Nothing seems wrong with my name at first glance, at least for my first name. It is not common nor rare, just somewhere in the middle. I like it like that. It is not jumping out at someone when read off of a page, but it sticks in your mind and it is difficult to let it go, like a song that is stuck in your head. To some people, it is very unheard of. Thought of as weird.
My last name comes from my father, like most. I seem to be destined to fit into the majority. My mom’s last name, Steinmann, has stopped on this side of the family, gone extinct. It still roams in me, alongside that of my father. Hard workers, caring people, and always sacrificing. It is exactly what I want in a person to look up to.
My name represents how I act, or how I should act. I’m always trying to take a detour out of my everyday route to make someone else’s life. Even if it is just chopping the wood, feeling the like a knife through butter if done right. The axe head just slams head on into the trunk that I am cutting on and sits there waiting for its next orders. In that moment the wind is less fierce, the cars zoom by in tranquility. I could have heard the scurrying feet of a mouse running across the sand near me.
When I see my name, written, signed, scribbled on a paper, the first word that comes to me is blue. I see an ocean, waves as noticeable as grass growing. No one is around, except for the whispering seashells, hiding all the small animals, telling them where the seagulls are. But there are no seagulls around, not in such a peaceful environment. There is a crisp, cool wind, like sitting in front of a fan that is on a low setting, igniting goosebumps on my arms. I feel peaceful, soothing. Just looking at my name, written, signed, scribbled on a paper.
That Woman in Need
It was a gray day on the first Saturday of October, the day of the Horseshed Fair. For the given weather, the place was lively. The piercing wind could not penetrate the kindness and happiness of anyone. Even the rain fell to the ground without harming our good time as if we were all wearing some type of armour. Nothing could seem to get better.
I was with my mother and brother and we made it through the whole place, only looking into the tents. We headed for the book fair with hopes of the fudge in the raffle, which we just deposited half of our tickets in. We strolled into the Town Hall, where the book fair was being held, and gazed at the transformation that took place. There were rows of tables with boxes on and below them filled with books and then there were even books on chairs, probably because they ran out of boxes.
Once again, we just looked around and did not do much else. However, on our way out, the director of the library, who was overseeing this part of the event, stopped me and asked if I could carry the books of an elderly person with a cane to her car. Being a gentleman, I agreed, not realizing that she was not done. I followed at a distance to make sure she did not hobble out the door, like leaving the Thanksgiving dinner after a third plate. A half an hour later, she was finally done.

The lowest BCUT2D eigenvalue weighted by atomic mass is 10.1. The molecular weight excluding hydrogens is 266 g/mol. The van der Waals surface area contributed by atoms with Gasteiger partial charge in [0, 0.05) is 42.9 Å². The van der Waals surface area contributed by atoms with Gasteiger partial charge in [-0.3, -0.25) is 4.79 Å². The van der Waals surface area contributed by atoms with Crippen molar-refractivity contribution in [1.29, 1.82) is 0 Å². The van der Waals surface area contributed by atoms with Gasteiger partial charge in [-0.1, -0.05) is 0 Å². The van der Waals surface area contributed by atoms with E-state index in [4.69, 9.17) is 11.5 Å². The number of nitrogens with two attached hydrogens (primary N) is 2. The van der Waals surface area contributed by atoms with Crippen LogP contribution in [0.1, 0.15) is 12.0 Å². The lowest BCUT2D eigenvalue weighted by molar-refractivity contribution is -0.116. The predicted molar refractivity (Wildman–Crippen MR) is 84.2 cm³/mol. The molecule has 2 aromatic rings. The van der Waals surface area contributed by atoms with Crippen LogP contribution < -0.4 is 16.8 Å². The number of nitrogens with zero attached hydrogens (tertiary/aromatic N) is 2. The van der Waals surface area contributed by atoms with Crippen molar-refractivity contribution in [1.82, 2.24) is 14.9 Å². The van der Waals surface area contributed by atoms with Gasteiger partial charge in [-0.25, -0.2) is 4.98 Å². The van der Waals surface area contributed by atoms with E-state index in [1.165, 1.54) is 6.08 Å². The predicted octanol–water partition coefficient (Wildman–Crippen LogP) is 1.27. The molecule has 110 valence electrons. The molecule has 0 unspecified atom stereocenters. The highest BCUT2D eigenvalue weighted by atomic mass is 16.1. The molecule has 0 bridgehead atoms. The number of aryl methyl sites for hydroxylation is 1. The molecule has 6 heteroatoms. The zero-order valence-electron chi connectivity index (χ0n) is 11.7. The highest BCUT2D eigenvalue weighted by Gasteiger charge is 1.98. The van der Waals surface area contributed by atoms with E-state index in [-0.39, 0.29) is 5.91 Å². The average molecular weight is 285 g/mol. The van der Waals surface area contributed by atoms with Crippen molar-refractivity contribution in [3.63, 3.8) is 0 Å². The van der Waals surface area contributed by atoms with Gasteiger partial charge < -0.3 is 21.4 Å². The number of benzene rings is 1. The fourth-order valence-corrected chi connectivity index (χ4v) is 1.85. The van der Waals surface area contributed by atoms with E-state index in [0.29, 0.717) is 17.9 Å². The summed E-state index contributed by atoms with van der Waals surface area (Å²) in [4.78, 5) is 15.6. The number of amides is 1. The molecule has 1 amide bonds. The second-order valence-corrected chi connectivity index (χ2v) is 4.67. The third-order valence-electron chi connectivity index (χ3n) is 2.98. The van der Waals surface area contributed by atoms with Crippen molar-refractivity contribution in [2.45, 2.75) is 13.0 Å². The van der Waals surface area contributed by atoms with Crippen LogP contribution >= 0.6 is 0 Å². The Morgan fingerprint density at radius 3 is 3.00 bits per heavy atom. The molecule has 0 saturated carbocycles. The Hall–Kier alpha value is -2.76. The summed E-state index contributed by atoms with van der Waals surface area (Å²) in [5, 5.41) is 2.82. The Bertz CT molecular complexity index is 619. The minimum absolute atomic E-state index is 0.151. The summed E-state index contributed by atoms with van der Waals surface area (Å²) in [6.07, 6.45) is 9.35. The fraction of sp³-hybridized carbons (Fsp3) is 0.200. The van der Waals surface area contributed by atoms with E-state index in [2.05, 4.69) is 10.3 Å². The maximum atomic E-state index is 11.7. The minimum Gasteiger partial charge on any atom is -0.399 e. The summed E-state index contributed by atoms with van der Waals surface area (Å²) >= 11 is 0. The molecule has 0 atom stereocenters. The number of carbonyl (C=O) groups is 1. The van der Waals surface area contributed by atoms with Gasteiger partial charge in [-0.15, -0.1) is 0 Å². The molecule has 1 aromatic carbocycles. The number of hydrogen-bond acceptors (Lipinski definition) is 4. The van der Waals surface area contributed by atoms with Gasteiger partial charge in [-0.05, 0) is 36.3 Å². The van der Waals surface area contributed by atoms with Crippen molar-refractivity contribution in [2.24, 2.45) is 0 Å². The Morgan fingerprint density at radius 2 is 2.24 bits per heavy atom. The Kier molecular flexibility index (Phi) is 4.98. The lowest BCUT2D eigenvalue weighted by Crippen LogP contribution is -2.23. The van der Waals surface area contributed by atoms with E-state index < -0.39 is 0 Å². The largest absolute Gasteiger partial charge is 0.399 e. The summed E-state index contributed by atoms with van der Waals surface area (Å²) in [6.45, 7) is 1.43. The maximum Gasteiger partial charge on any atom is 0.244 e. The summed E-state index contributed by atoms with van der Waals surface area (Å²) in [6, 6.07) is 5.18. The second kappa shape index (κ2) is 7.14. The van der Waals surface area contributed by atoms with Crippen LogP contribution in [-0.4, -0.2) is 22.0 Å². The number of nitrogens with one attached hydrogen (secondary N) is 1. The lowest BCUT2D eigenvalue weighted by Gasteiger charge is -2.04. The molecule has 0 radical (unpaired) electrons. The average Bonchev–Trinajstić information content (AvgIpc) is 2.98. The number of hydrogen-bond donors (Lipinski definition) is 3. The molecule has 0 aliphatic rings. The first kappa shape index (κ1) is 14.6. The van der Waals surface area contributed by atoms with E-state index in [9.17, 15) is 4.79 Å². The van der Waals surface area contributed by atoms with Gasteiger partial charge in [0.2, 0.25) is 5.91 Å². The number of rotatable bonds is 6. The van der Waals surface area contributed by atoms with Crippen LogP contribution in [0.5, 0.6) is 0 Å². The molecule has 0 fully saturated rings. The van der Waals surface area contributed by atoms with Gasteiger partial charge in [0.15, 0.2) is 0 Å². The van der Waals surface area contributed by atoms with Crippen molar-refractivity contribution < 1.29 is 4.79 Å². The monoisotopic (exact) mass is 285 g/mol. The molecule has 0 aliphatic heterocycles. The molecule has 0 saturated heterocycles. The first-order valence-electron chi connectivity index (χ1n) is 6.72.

On the way out, the old lady said to me, “You’re mother did a damn fine job raising you.”
I had to mentally take a step back. In that moment, millions upon millions memories of good deeds, and every one that came to mind had one thing in common: that I did it out of my own motivation, no one forced me to do anything. I felt, right then and there, that this was who I was and who I wanted to continue to be. Even though carrying books of an elder to their car may just seem like the right thing to do, it was the concept of being noticed by someone. This attention directed my moral compass.
This one act of kindness kept me looking for more to do. I like to think sometimes that if I could do one thing for someone and make that one person’s day or do something helpful for them, then I accomplished something that day.
The Barbeque that Never Happened
Cape Cod was the place to be midway through one of the nicest Julys on record. Like a club on Friday nights, the Cape was packed with visitors, easily outnumbering residents. The week I was down there with my brother and sisters. was paradise with a little extra excitement. Throughout the whole week, we knew that the barbeque of a family friend was approaching. We were counting down the days on our fingers until Friday like a little kid counts down to Christmas Day. Each time I thought about it, I could taste the tangy barbeque sauce and could imagine it dripping down my chin like a running faucet. I just could not wait.
However, some bad news had to find its way to me. We got a call from my mommy. She told us the horrible news. I did not hear much, just that the barbeque we were supposed to be going to this Friday was not going to happen. All of that sweet and tangy tasting barbeque sauce, dripping of my chin was swiped away by evilness that was around.
I remember staring out onto the pond, so calm and peaceful. I looked at it. Something bad is going to happen to that, I thought. Something will ruin it. Right then and there I wanted to throw whatever was in my hands. I just could not stand it. Why did this have to happen to me? I could not think of why it had to happen to us. We never got to do stuff like this. I was not very happy at the time.
Nothing could have made that trip better. For the next few days I was in a sour mood, more sour than Sour Patch Kids candy. Even those could not help my situation. I just wanted that barbeque, so sweet and tangy in my mouth and have it dripping off my chin like a leaking faucet.